Despite a substantial body of research on physician incomes and hours, there has been surprisingly little study of part-time work in the professions or on the…
Despite a substantial body of research on physician incomes and hours, there has been surprisingly little study of part-time work in the professions or on the organizational structures that support or inhibit part-time arrangements. To assess the factors associated with the presence and prevalence of part-time work in radiology practices, we conducted structured interviews with 69 practice administrators and 13 self-employed or retired radiologists. Patterns of part-time work are heavily gendered; men use it as a transition to retirement while women seek it early in their careers to balance work and family needs. As hypothesized, larger practices, academic practices, and those affiliated with larger organizations were significantly more likely to have part-time radiologists. Controlling for level of competition between practices, those that had recently experienced increased competition were less likely to have part-time radiologists. Neither difficulty recruiting radiologists to the practice nor length of the average workweek for full-time radiologists were associated with having part-time radiologists in the practice. Practices that had a senior partner or administrator who supported the concept of part-time work were more likely to offer this option to physicians. We expected that radiology practices would have explicit policies regarding part-time work; however few of the practices had any formal policies on this career option. As a result, radiologists seeking part-time work early in their careers were at a distinct disadvantage in negotiations. Fear of the stigma and related career consequences may restrain male radiologists from seeking part-time work early in their careers. Despite acceptance in some practices and a growing presence of part-time radiologists in the specialty as a whole, there are significant and persistent barriers to part-time work arrangements other than as a transition to retirement.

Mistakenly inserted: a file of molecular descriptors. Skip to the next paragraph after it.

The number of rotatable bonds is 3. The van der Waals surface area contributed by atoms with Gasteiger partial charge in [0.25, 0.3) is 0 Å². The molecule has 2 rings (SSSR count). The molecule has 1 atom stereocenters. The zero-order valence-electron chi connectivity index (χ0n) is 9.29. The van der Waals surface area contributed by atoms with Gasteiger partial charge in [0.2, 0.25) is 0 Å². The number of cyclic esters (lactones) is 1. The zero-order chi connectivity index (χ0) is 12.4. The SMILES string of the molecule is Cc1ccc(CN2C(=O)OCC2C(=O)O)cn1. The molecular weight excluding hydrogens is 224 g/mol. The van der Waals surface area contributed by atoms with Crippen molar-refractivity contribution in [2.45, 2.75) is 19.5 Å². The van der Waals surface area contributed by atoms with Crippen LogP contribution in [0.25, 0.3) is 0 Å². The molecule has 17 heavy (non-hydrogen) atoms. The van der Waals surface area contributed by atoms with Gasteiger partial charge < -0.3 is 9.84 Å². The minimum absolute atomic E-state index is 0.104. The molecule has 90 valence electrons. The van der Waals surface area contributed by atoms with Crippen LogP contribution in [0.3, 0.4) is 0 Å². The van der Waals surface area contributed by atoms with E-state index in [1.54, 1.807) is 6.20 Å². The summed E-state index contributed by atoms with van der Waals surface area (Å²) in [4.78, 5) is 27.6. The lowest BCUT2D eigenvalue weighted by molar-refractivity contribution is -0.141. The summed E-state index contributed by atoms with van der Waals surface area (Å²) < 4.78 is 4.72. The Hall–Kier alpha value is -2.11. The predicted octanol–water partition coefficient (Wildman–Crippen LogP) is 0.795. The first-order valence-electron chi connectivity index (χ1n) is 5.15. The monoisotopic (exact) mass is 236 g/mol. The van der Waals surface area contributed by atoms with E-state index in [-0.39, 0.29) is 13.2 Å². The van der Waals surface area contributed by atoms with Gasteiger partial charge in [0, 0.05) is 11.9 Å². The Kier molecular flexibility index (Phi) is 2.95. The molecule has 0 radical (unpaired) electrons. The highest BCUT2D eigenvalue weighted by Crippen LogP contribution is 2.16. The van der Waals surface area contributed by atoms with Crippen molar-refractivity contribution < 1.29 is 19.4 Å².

The money management behaviour of undergraduates is a noteworthy study for many stakeholders, as these students are more likely to carry forward this behaviour into later…
The money management behaviour of undergraduates is a noteworthy study for many stakeholders, as these students are more likely to carry forward this behaviour into later life. The literature on student money management behaviour heavily focuses on financial literacy. However, economic, social and psychological factors also affect undergraduates’ money management behaviour. Therefore, the purpose of this study is to empirically investigate how undergraduates respond to and account for these factors in their money management behaviour.